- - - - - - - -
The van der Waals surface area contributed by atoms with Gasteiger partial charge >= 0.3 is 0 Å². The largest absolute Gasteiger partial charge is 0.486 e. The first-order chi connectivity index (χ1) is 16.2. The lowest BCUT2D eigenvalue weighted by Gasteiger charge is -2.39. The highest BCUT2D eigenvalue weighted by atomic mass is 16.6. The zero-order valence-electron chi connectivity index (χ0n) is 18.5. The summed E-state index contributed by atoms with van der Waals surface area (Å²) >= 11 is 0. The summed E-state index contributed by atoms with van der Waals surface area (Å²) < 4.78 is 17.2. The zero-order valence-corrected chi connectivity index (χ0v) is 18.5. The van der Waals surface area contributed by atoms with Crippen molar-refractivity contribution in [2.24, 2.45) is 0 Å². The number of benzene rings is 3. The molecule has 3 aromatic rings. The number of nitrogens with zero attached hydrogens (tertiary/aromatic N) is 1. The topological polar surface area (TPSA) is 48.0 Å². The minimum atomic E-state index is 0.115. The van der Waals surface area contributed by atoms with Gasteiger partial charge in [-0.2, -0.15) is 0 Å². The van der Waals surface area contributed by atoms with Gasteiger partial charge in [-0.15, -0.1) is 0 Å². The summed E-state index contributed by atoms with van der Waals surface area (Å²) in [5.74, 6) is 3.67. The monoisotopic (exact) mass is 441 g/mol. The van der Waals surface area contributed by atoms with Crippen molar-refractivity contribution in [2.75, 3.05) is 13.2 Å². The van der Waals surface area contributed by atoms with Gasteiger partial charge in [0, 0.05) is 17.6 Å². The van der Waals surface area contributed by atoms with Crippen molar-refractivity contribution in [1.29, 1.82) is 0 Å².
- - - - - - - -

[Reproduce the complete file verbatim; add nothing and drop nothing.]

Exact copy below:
The van der Waals surface area contributed by atoms with Gasteiger partial charge >= 0.3 is 0 Å². The largest absolute Gasteiger partial charge is 0.486 e. The first-order chi connectivity index (χ1) is 16.2. The lowest BCUT2D eigenvalue weighted by Gasteiger charge is -2.39. The highest BCUT2D eigenvalue weighted by atomic mass is 16.6. The zero-order valence-electron chi connectivity index (χ0n) is 18.5. The summed E-state index contributed by atoms with van der Waals surface area (Å²) >= 11 is 0. The summed E-state index contributed by atoms with van der Waals surface area (Å²) < 4.78 is 17.2. The zero-order valence-corrected chi connectivity index (χ0v) is 18.5. The van der Waals surface area contributed by atoms with Crippen molar-refractivity contribution in [2.24, 2.45) is 0 Å². The number of benzene rings is 3. The molecule has 3 aromatic rings. The number of nitrogens with zero attached hydrogens (tertiary/aromatic N) is 1. The topological polar surface area (TPSA) is 48.0 Å². The minimum atomic E-state index is 0.115. The van der Waals surface area contributed by atoms with Gasteiger partial charge in [-0.2, -0.15) is 0 Å². The van der Waals surface area contributed by atoms with Gasteiger partial charge in [-0.15, -0.1) is 0 Å². The summed E-state index contributed by atoms with van der Waals surface area (Å²) in [5.74, 6) is 3.67. The monoisotopic (exact) mass is 441 g/mol. The van der Waals surface area contributed by atoms with Crippen molar-refractivity contribution in [2.75, 3.05) is 13.2 Å². The van der Waals surface area contributed by atoms with Gasteiger partial charge in [0, 0.05) is 17.6 Å². The van der Waals surface area contributed by atoms with Crippen molar-refractivity contribution in [1.29, 1.82) is 0 Å².